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Captain Sir Tom Moore Covid victims memorial vandalised in 'disgusting' attack
8 April 2021, 14:31 | Updated: 8 April 2021, 18:55
A memorial dedicated to the victims of the coronavirus pandemic bearing a quote from Captain Sir Tom Moore has been vandalised days after it was unveiled.
The memorial in Fenton Park, which included a plaque bearing a message from the late NHS-fundraiser who inspired the nation, was left badly damaged with flowers ripped from a wreath commemorating more than 700 Stoke residents who died from Covid-19.
Emma Owen, 40, from Fenton, said: "It's disgusting and disrespectful when people have lost people to coronavirus. I hope they find out who is responsible.
"We know a few people who have died through Covid-19 and it's not nice. We should be grateful that the council chose to put a memorial in Fenton Park as it's good to have it in Fenton."
Annah Williams, 34, added: "The plaque with Captain Tom on being destroyed is horrible, I can't believe it, it's awful.
"This was a nice place for people to come. We come here every day and always see people having a look around."
The memorial garden, which was discovered to have been vandalised on Wednesday afternoon, was only unveiled last month and marked the start of the first lockdown.
It included a bench dedicated to healthcare workers who died in the pandemic, as well as the plaque with Captain Sir Tom Moore's quote: "The sun will shine on you again and the clouds will go away."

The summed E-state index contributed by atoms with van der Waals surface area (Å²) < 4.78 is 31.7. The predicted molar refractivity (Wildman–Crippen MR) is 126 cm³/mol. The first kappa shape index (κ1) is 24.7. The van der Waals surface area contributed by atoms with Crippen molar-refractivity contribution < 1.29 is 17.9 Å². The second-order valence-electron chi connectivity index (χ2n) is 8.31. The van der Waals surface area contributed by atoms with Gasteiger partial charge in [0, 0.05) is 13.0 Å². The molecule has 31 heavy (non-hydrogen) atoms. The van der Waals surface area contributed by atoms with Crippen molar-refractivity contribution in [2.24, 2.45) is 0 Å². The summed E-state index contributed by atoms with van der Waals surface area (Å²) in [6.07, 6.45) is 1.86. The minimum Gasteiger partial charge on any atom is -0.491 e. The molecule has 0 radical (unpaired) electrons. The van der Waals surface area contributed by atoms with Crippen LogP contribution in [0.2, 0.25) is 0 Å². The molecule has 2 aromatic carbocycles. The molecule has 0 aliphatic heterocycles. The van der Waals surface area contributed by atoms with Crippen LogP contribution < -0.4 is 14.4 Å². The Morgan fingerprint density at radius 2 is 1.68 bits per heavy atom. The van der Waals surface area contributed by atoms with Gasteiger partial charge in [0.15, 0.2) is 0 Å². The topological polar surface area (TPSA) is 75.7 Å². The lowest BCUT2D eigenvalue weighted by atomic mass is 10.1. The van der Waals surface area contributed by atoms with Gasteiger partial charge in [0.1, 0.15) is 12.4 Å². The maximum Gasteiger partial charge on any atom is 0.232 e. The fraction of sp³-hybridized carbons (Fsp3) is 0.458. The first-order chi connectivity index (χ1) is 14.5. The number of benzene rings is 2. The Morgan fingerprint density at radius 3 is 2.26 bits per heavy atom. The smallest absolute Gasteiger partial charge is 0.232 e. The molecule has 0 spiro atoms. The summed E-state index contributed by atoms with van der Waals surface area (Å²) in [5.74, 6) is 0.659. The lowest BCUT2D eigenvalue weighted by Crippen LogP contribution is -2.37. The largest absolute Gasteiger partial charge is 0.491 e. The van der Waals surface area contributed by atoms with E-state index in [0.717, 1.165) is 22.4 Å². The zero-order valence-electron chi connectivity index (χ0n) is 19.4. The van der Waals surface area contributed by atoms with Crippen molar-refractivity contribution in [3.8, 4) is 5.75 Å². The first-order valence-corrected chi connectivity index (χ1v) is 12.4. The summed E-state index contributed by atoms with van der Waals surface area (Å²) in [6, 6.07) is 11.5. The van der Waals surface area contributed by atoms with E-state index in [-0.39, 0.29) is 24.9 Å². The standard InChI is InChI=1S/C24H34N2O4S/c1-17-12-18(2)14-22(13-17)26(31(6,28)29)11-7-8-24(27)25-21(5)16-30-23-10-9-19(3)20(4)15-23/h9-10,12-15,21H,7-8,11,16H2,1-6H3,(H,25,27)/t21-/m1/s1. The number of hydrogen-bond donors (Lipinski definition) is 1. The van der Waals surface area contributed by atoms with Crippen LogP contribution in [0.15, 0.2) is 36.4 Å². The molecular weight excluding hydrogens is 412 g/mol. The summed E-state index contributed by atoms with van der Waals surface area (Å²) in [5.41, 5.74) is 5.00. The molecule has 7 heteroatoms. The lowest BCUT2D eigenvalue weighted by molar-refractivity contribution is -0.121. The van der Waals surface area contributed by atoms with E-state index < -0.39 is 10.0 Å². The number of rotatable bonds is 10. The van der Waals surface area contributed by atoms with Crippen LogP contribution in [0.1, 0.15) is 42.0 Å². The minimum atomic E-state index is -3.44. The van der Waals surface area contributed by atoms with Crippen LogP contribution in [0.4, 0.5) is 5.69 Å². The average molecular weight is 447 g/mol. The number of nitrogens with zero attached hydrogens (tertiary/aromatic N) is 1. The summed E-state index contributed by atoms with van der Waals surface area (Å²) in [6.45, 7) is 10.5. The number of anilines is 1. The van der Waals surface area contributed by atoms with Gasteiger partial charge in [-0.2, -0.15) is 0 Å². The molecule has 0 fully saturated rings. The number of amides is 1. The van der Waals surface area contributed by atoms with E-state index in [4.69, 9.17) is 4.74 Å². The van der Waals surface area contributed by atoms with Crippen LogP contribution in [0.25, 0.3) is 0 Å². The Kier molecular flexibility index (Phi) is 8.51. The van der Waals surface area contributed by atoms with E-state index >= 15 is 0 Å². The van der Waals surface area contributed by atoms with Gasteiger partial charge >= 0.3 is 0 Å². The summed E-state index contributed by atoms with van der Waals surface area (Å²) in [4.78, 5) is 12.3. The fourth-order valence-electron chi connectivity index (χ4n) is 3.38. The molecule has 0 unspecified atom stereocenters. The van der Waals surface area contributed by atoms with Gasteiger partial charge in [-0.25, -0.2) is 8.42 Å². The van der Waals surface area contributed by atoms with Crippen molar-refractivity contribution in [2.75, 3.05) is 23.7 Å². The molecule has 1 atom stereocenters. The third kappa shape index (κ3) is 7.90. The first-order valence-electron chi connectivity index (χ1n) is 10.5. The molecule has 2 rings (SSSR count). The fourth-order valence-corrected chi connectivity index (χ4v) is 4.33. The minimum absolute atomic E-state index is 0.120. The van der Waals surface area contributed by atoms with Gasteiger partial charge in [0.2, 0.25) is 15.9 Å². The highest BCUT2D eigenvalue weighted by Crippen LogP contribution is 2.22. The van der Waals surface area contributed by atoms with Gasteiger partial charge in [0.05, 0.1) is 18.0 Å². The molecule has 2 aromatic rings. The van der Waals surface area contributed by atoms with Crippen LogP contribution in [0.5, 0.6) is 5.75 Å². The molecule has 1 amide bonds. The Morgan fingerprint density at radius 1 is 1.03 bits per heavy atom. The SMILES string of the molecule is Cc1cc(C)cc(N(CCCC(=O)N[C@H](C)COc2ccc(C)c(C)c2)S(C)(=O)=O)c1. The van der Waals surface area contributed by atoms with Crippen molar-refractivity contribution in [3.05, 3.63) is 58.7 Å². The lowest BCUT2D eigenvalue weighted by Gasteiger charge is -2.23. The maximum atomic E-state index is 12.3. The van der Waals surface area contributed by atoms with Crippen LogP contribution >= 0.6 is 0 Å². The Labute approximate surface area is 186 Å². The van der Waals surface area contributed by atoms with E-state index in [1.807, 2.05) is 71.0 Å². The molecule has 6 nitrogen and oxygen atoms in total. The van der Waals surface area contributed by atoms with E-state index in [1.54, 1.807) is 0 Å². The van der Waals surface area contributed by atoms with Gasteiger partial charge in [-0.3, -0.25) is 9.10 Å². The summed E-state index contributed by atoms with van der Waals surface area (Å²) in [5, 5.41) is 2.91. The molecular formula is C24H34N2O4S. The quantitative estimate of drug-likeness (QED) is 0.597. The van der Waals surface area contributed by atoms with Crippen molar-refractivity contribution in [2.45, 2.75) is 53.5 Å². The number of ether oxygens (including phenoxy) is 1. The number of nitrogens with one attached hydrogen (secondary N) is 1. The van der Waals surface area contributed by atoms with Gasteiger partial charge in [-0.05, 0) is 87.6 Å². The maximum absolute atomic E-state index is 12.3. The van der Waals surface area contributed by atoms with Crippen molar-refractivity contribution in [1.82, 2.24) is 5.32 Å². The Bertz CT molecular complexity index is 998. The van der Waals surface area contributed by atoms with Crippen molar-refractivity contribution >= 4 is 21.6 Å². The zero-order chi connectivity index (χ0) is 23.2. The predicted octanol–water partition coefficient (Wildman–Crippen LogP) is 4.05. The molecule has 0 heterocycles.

Karen Smith, 60, from Fenton, said: "It's shocking how people can be so thoughtless. I don't understand why somebody would do that sort of thing."
She added: "Some people just don't have any respect for anything. It's awful and makes you feel like why bother having anything nice."
Second World War veteran Captain Tom raised more than £32 million for the NHS by walking 100 laps of his garden before his 100th birthday on April 30 last year.
He died at Bedford Hospital on February 2 after testing positive for Covid-19.
His fundraising efforts inspired a nation as people struggled to come to terms with the upheaval brought by the pandemic and the lockdown, and he was praised by politicians and the Queen, who sent a private message to his family after his death.
Captain Tom was given a knighthood at Windsor Castle from the Queen.
He was famous for providing uplifting quotes - such as the one on the vandalised plaque - including his remark that "tomorrow will be a good day".
Relatives of the veteran have organised fundraisers in his memory since he died.